2006.02.26: February 26, 2006: Headlines: COS - Panama: Conservation: Environment: Land Choices: Panama RPCV Randall Arendt's aim is not to stop development, but to chart and preserve stone walls, trees, and historic features

Peace Corps Online: State: Rhode Island: February 8, 2005: Index: PCOL Exclusive: Rhode Island : 2006.02.26: February 26, 2006: Headlines: COS - Panama: Conservation: Environment: Land Choices: Panama RPCV Randall Arendt's aim is not to stop development, but to chart and preserve stone walls, trees, and historic features

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Panama RPCV Randall Arendt's aim is not to stop development, but to chart and preserve stone walls, trees, and historic features

Panama RPCV Randall Arendt's aim is not to stop development, but to chart and preserve stone walls, trees, and historic features

No community, Arendt said, consciously decides to destroy its natural environment, cultural heritage or rural charms. Rather, he points the finger at inflexible conventional regulations -- often large-lot acreage zoning -- for carving up pieces of properties into cookie-cutter, sterile subdivisions. Under such regulations, developers are usually left with little choice but to bulldoze away the natural and historic features, he said.

Panama RPCV Randall Arendt's aim is not to stop development, but to chart and preserve stone walls, trees, and historic features

A fight to save the special things

From The Providence Journal (RI)
01:00 AM EST on Sunday, February 26, 2006

Journal Staff Writer

Randall Arendt's passion for guiding builders in a way that preserves the landscape has established the Narragansett resident as a national authority on conservation development.

On a layer of tracing paper placed over a soil map, Randall Arendt marks wetlands and steep slopes. Behind him, 60 acres of rolling meadow and lush woodlands, green and rich under the sunshine and blue sky, spread toward the horizon.

Arendt's colored map will soon be marked with more features for preservation -- stonewalls, large trees, an old trail down the hill.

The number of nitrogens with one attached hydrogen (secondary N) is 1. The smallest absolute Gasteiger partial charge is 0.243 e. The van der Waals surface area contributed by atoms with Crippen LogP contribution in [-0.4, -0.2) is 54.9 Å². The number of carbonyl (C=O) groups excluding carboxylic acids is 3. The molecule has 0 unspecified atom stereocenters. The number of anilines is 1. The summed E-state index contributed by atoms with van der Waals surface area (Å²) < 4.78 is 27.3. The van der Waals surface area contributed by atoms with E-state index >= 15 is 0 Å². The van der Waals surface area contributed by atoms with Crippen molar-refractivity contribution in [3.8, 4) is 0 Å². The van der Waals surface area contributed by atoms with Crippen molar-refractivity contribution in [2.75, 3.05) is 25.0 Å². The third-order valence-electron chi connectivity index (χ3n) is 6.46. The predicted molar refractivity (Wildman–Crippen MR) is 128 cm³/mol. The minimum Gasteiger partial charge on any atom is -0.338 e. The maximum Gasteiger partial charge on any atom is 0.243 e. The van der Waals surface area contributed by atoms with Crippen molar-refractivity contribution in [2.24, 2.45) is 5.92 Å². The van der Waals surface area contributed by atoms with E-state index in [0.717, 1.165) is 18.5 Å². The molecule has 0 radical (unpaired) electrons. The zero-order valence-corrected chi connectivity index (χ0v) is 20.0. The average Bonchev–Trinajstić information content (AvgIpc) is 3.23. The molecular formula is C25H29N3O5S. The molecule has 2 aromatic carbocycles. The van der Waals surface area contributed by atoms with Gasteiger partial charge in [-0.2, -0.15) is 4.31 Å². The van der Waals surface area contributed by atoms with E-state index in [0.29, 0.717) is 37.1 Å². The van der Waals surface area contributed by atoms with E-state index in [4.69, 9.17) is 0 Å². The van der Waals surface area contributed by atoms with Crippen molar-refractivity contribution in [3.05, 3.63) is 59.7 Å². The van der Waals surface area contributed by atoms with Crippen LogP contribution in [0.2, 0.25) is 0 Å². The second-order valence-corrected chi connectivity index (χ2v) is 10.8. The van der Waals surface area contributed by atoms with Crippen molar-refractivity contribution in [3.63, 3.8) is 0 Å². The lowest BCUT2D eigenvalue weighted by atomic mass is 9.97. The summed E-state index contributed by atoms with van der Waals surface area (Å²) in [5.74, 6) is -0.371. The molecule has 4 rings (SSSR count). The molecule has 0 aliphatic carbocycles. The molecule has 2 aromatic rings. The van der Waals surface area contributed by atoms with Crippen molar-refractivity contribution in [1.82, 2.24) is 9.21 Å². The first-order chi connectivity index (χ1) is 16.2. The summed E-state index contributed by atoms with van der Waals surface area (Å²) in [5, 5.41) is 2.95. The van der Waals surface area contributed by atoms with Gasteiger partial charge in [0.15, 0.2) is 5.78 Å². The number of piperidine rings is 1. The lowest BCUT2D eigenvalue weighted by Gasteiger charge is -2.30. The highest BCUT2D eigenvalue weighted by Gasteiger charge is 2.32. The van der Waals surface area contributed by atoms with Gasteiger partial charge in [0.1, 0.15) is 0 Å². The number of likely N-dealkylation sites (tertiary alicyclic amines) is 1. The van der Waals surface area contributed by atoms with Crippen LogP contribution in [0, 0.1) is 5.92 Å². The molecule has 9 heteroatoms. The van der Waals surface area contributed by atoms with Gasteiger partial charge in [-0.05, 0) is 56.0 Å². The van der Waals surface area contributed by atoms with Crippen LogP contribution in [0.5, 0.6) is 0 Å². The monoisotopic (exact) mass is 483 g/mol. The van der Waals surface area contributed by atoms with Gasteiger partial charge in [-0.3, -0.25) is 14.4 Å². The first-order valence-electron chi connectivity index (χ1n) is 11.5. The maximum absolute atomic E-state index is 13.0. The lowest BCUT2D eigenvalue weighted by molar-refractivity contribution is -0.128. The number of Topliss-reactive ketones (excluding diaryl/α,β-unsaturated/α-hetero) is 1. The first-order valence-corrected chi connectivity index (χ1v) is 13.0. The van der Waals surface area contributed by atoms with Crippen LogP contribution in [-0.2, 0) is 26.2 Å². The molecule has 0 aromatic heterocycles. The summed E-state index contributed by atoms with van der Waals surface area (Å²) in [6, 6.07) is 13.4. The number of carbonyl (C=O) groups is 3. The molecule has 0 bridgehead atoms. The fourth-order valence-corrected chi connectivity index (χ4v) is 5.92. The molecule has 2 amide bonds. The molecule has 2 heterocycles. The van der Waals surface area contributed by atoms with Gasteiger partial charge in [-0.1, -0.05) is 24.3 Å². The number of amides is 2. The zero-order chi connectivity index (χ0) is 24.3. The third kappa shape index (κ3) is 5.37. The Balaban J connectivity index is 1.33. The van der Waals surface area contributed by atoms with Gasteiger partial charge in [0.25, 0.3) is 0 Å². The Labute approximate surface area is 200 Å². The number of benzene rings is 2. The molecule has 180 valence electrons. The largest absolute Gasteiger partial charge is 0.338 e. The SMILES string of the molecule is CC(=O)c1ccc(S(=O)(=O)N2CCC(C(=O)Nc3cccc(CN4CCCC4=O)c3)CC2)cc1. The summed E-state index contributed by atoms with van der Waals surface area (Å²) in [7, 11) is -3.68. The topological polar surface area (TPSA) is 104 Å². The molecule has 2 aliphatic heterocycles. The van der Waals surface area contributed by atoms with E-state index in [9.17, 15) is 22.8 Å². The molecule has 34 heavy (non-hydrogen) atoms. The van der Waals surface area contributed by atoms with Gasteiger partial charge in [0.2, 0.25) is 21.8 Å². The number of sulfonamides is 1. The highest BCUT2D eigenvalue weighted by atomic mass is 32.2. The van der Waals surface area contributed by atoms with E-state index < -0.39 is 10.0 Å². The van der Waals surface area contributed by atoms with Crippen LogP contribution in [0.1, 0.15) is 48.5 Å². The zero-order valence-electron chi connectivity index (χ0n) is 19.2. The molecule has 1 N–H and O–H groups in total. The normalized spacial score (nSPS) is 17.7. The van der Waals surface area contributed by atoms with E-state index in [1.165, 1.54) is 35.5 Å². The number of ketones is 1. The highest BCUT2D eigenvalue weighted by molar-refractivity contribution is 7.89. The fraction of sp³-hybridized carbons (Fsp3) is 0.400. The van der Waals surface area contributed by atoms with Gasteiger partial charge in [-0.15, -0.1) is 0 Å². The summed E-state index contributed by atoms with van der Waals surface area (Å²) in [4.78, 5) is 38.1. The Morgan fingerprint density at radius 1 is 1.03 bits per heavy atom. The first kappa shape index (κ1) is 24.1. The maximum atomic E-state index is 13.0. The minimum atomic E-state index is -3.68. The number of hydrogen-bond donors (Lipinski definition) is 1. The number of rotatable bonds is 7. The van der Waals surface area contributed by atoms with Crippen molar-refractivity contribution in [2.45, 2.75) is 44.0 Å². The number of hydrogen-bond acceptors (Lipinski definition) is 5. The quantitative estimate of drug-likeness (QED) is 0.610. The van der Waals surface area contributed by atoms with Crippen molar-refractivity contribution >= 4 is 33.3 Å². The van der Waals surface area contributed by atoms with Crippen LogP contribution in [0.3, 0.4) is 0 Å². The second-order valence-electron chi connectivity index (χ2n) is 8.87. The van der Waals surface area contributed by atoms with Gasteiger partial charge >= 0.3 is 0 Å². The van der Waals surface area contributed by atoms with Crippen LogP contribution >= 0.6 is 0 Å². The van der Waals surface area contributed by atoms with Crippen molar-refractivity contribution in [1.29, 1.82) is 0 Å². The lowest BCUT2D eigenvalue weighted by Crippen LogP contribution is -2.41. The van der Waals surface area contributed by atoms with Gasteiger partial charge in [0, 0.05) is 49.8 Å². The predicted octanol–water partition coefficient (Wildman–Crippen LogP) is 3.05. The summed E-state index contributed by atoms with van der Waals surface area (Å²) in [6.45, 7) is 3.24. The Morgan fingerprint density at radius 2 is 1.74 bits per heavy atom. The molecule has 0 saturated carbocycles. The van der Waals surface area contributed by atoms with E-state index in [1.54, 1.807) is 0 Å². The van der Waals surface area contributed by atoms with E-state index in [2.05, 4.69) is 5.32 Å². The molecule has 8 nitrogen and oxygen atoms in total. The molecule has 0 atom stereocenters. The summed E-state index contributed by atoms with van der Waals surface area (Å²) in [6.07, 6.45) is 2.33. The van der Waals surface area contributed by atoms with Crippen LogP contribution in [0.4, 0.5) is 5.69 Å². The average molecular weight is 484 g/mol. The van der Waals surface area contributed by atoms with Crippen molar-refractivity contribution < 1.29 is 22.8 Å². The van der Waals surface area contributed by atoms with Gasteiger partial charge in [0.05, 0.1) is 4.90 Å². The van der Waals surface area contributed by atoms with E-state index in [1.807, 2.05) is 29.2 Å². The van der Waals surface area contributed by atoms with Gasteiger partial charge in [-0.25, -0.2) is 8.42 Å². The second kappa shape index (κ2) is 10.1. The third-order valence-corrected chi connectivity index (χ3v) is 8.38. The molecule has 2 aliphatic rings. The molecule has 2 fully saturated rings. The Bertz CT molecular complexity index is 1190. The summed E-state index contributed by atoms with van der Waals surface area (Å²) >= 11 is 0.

Susan Bourn and her brother, Harry Judson, hired Arendt to help save the Smithfield property that they inherited from their late parents. But Bourn, 60, who now lives in Narragansett, and Judson, 66, who splits his time between Maine and Smithfield, have also decided to develop the land for house lots.

"If we were realistic, we can just sell this to a developer, take our money and run, but we don't want to do that," Bourn said, eyeing the property that holds so many childhood memories.

On the other hand, protecting the entire property with an easement or selling to a land trust would deprive their descendents of financial security, she said.

Arendt was their compromise.

QUIET AND UNASSUMING, Arendt's approach to development is transforming the zoning and planning ordinances of rural communities throughout the country and attracting followers among local officials, environmental groups, land trusts, landowners and developers.

A Narragansett resident, Arendt, 59, is a conservation planner whose writings, lecture tours and site-planning work here and around the world have established him as the nation's foremost authority on conservation development.

His efforts have won him numerous planning awards, including one from the American Institute of Architects last May.

In 2003, he was elected a fellow of the Royal Town Planning Institute in London, one of four from the United States. Currently, the Chinese are looking to translate one of his books.

Unlike conventional or cluster development, conservation development first identifies the natural and historic features for preservation before carving up a plot into house lots and streets. As a result, meaningful open space -- not just wetlands and unusable lands that cannot be developed anyway -- is saved.

In Rhode Island, as development pressure mounts -- especially in rural and growth areas such as South County -- an increasing number of communities are revising their ordinances to accommodate conservation planning. South Kingstown was the first to adopt the changes four and a half years ago, followed by Richmond and Exeter in recent years. North Kingstown, Hopkinton and the northern towns of Cumberland, North Smithfield, Smithfield, Burrillville and Scituate are working on amendments.

In Rhode Island, the change pretty much dates from when Arendt moved to Rhode Island about six years ago.

Before then, the state had been experimenting with flexible development in Scituate in the late 1980s, said Scott Millar, chief of the sustainable watershed department of the state Department of Environmental Management.